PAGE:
After an adventurous road trip from Nairobi to Arusha, a few days in this 516.000 people city, and a most spectacular 9-day tent safari in five different parks, we were ending our vacation in a Maasai village. Not one of those settlements that you see along the road, where cars with tourists stop for an hour to see a dance and buy handmade bracelets. This can be fun I’m sure, but I had arranged a real introduction to Maasai living. So our safari guide Rafael dropped us off along the main ‘road’ and handed us to someone called Ole. All we knew beforehand is that he is the doctor of his village and responsible for 47 additional ‘hospitals’ in an area the size of our home country The Netherlands. Oh, and one more thing, I was warned by the Dutch team planning our trip and this Maasai visit: “Be careful not to express discontent because the Maasai take this personal and wonder what went wrong.” We were surprised, discussed this with our three children (ages 13-16) and were good to go.
Within ten minutes into our ride from the main road to this remote village, the friendly and freely talking Ole, who later turned out to be our host and ‘guide’ for the two days, asked us to comply with a request. While navigating a sandy, stony path Ole said, with a serious look on his otherwise friendly face: “If you see or hear something that you like, please tell me. If you see or hear something that you don’t like, don’t tell me. Can you do that for me?” I am sure you can imagine the ‘unusuality’ of this request and the forces pulling on my natural response-style (keep in mind: psychologist, well-traveled, curious, candid, direct …). So I tamed my urge to fire a dozen questions and to enquire about the ‘why’ of the request and heard myself agree. Can you believe it?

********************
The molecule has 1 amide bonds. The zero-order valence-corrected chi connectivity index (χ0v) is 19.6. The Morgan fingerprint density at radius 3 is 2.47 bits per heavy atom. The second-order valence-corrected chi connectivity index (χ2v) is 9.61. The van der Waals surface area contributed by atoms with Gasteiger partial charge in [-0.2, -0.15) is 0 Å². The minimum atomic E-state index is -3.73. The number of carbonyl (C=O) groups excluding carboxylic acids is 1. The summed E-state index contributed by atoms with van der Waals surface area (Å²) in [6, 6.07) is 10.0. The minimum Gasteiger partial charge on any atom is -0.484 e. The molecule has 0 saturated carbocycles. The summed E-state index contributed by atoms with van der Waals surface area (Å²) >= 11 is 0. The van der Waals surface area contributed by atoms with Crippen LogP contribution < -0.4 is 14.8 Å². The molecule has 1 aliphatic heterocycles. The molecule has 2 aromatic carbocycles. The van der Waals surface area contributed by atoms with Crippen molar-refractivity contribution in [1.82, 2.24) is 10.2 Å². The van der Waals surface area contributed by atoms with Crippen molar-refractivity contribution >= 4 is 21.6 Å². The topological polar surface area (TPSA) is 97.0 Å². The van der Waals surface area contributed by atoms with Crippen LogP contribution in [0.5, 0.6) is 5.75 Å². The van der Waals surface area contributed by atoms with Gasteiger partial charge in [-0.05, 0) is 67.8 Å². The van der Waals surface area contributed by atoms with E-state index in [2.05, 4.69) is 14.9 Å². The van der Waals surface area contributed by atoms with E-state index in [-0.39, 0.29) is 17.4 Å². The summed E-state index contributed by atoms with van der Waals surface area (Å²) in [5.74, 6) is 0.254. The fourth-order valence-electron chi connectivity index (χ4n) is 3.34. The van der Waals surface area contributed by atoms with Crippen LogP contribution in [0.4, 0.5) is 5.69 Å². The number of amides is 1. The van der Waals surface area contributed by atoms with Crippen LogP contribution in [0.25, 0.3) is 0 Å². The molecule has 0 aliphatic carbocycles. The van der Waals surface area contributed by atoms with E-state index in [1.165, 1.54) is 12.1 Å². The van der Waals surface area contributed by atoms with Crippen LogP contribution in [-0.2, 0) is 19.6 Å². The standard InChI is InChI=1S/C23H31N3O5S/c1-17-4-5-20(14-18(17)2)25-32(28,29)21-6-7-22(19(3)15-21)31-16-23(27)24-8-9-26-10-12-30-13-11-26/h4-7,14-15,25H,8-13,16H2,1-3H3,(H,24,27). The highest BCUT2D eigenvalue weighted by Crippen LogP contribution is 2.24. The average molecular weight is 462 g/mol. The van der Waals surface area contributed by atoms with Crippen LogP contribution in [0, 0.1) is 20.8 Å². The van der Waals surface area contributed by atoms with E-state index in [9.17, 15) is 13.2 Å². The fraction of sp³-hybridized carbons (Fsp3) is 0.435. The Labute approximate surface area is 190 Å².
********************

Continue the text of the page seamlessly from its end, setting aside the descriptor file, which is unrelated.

Our two day stay at this Maasai village, without any tourist shows and without the otherwise so persistent pleas to buy their jewelry, were the most impactful of our trip, for me at least. Not the most spectacular, because it’s immensely hard to beat a group of ten lions passing your car with three cubs playing 4 feet away from you and the whole group hanging around for fifteen minutes. It’s pretty tough to beat numerous close encounters with elephants, giraffes, different kinds of monkeys and deer, exotic and strange looking birds, agama lizards, hyena’s, and wildebeests. Or zebras, baboons and buffalos passing our tents…. Yes, it was overwhelmingly spectacular and I am tempted to share all we’ve learned about Tanzania’s history, the amazing wildlife, it’s people, economy, values, customs, and struggles. I will resist that temptation and stick to the topic of candor and the Maasai. And I can be brief and tell you, that we understand so little of each other’s worlds, values, and ways of believing, thinking and communicating. So in all honesty, I can’t tell you to what extent and in what way the Maasai appreciate candor and directness or how they would define it, if the concept of candor exists at all.
On the surface it seems that candor isn’t much appreciated, but we really don’t know. Simply because we don’t exactly know how to interpret many of the interactions and responses that we experienced. I do know that our relationship with Ole grew deeper and stronger with every meal we spent together, and during our 5am walk to two villages in the pitch dark through brush lands and hills, open to all the wildlife that surrounds Ole’s territority. I quickly learned that I increased my chances of getting an immediate response to my question if I asked ‘permission’ to ask a question. I learned that repeatedly verbalizing our gratitude (which we of course felt deeply) for all his time spent with us, for taking us on his ‘working morning’ and for all the information he shared with us seemed greatly appreciated. It deepened our conversations and gradually made them more two-way. I learned that all the laughing that took place between Ole and village elders upon him translating our answers to his questions, could have so many different meanings. Yes, it felt unfriendly and even insulting at first, but what do we know? Little. Very little. And it goes beyond western ‘knowing’ of course.